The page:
All Muslims are not the same. Here's another basic point. Think of conflict between Christian Catholics and Christian Protestants. It's like that. Think Sunni=Protestant and Shiite=Catholic. If that's still too much to wrap your brain around think Sunni=American League baseball vs. Shiite=National League baseball. The allusion doesn't even come close, but for those who are mentally challenged it ought to get you into the ball park as it were.
    Try putting your BS opinion to one side for a minute and go back and study Mr. Burke's article. You might learn something.
    and that's just me, hollering from the choir loft....

    September 13, 2013 at 2:44 pm |
  2. Johnny

    Please, this is a money game. Oil, oil, oil. Lets have the U.N. remove these chemical stockpiles, and let their civil war play out.

    September 13, 2013 at 12:25 pm |
  3. Who

    These guys just like to kill....that is all they have ever known.

    September 13, 2013 at 11:46 am |
  4. krehator

    Which war in the area has ever NOT been about religion?

    It is a religion of war.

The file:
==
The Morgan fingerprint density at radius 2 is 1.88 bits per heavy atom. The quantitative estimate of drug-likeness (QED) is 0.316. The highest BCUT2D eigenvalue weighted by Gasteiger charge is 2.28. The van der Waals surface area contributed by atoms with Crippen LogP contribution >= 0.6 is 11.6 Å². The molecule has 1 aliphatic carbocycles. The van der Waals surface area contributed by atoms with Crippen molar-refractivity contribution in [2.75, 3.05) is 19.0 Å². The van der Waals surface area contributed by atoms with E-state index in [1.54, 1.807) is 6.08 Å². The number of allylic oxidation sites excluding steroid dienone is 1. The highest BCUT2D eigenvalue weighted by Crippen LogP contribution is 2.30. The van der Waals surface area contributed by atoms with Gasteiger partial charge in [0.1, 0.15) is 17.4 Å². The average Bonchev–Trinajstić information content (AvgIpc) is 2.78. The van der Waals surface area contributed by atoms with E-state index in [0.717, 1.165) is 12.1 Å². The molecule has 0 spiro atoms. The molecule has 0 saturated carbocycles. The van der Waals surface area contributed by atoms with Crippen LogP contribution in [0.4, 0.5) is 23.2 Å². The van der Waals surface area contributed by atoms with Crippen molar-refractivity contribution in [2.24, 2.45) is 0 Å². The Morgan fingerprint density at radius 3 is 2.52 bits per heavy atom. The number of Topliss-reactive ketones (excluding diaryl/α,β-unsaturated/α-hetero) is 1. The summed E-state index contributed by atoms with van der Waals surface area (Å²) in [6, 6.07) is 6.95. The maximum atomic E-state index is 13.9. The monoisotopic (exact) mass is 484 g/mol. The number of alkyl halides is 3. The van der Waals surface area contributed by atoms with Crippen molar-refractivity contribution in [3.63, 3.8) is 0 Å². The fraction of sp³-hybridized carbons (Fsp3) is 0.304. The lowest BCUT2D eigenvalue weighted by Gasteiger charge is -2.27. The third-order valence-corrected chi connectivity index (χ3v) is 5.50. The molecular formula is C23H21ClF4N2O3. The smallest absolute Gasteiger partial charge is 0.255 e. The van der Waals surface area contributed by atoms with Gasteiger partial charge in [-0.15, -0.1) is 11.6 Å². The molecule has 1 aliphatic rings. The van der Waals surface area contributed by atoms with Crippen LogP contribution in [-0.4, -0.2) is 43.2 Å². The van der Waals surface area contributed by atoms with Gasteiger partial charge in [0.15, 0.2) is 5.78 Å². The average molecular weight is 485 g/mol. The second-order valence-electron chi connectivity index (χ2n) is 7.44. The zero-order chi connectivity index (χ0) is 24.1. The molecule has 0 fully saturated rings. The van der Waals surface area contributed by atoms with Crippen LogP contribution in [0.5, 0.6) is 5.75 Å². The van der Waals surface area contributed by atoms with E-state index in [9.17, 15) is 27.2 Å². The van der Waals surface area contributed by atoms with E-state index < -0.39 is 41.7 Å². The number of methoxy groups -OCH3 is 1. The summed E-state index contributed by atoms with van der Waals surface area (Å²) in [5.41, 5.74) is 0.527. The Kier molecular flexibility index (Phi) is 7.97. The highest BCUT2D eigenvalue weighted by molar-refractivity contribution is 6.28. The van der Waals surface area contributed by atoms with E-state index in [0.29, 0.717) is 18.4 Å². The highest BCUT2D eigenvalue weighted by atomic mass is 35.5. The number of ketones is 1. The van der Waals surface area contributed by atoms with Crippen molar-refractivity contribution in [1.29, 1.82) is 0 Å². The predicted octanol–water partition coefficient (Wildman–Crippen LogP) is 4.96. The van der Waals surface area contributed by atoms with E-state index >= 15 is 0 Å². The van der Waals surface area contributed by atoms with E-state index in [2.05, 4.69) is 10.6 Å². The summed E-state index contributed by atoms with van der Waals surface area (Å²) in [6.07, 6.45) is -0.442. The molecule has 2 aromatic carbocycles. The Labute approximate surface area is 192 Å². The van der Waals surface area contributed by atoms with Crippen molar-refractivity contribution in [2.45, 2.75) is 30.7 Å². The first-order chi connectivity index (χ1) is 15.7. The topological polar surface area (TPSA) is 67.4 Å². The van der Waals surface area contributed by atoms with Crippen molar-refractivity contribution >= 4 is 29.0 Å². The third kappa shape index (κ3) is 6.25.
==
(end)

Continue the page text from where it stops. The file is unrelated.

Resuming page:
September 13, 2013 at 7:58 am |
    • Johnny

      Christianity isn't?

      September 13, 2013 at 12:19 pm |
  5. Martel Hammer

    In Islam all wars are holy.

    September 13, 2013 at 4:04 am |
  6. Sol

    You can't just say its "religiion" . It is ISLAM.... We who have left the middle east know this without being professors or so called "experts" in the middle east. ISLAM equals unbridled desire.. Unbridled violence and no respect for the authorities of the time. Don't say its Religion and then put Christians in the mix as if being a christian is part of the problem. Christians obey the authorities and thats why people like saddam and assad, as brutal as they are, leave them alone. The problem with the middle east is partly Islam, and the also the wests blundering appeasement of Muslims in the last 100-110 years. e

    September 12, 2013 at 9:52 am |
    • Johnny

      Please don't have an intellectual conversation on religion and government ever again. There are countless examples in history where Christianity was used to instigate war, and many authoritarian figures who used Christianity to consolidate their power. Just because you don't currently does not mean it never happened.

      September 13, 2013 at 12:31 pm |
      • Tjhmax

        Correct. There was a time when Catholics and Protestants fought each other to the dead, but no longer! Christianity is 700 years behind islam and learned from their mistakes. So, Islam may still have a very long time to stop killing each other for essentially nothing.
        Here is the difference today: when a Christian leader says to go and chop up the other guy. The vast majority of Christians call that guy a nut case. In Islam if a leader says to chop up the other guy, they will actually do it!!
        Major difference here.